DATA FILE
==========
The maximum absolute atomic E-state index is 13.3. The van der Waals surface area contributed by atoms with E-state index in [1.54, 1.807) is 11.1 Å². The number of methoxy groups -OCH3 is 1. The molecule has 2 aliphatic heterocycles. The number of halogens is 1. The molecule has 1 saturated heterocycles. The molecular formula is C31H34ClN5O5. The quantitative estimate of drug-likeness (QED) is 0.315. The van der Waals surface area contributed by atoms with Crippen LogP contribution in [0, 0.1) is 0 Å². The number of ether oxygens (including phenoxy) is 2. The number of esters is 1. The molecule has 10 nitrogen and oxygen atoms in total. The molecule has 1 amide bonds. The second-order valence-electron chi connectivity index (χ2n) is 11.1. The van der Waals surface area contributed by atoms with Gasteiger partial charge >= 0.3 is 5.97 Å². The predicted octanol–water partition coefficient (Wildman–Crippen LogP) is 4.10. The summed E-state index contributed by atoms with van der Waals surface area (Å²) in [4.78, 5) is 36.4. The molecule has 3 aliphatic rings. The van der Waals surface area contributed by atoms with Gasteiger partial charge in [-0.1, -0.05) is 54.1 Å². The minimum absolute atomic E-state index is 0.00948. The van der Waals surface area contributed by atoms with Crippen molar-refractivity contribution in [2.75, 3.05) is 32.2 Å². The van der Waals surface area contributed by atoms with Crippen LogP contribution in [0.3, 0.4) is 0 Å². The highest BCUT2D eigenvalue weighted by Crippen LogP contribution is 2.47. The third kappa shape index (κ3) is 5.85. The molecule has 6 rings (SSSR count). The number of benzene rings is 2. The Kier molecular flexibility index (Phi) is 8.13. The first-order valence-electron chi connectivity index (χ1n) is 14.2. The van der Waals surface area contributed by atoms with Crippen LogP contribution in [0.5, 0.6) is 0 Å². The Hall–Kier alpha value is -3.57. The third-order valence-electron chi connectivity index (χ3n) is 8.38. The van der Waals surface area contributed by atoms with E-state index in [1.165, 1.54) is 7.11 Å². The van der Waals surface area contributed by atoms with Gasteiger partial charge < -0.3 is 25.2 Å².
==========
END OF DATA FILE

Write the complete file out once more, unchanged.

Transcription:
The maximum absolute atomic E-state index is 13.3. The van der Waals surface area contributed by atoms with E-state index in [1.54, 1.807) is 11.1 Å². The number of methoxy groups -OCH3 is 1. The molecule has 2 aliphatic heterocycles. The number of halogens is 1. The molecule has 1 saturated heterocycles. The molecular formula is C31H34ClN5O5. The quantitative estimate of drug-likeness (QED) is 0.315. The van der Waals surface area contributed by atoms with Crippen LogP contribution in [0, 0.1) is 0 Å². The number of ether oxygens (including phenoxy) is 2. The number of esters is 1. The molecule has 10 nitrogen and oxygen atoms in total. The molecule has 1 amide bonds. The second-order valence-electron chi connectivity index (χ2n) is 11.1. The van der Waals surface area contributed by atoms with Gasteiger partial charge >= 0.3 is 5.97 Å². The predicted octanol–water partition coefficient (Wildman–Crippen LogP) is 4.10. The summed E-state index contributed by atoms with van der Waals surface area (Å²) in [4.78, 5) is 36.4. The molecule has 3 aliphatic rings. The van der Waals surface area contributed by atoms with Gasteiger partial charge in [-0.1, -0.05) is 54.1 Å². The minimum absolute atomic E-state index is 0.00948. The van der Waals surface area contributed by atoms with Crippen molar-refractivity contribution in [2.75, 3.05) is 32.2 Å². The van der Waals surface area contributed by atoms with Crippen LogP contribution in [0.3, 0.4) is 0 Å². The highest BCUT2D eigenvalue weighted by Crippen LogP contribution is 2.47. The third kappa shape index (κ3) is 5.85. The molecule has 6 rings (SSSR count). The number of benzene rings is 2. The Kier molecular flexibility index (Phi) is 8.13. The first-order valence-electron chi connectivity index (χ1n) is 14.2. The van der Waals surface area contributed by atoms with Crippen LogP contribution in [0.5, 0.6) is 0 Å². The Hall–Kier alpha value is -3.57. The third-order valence-electron chi connectivity index (χ3n) is 8.38. The van der Waals surface area contributed by atoms with E-state index in [1.165, 1.54) is 7.11 Å². The van der Waals surface area contributed by atoms with Gasteiger partial charge < -0.3 is 25.2 Å².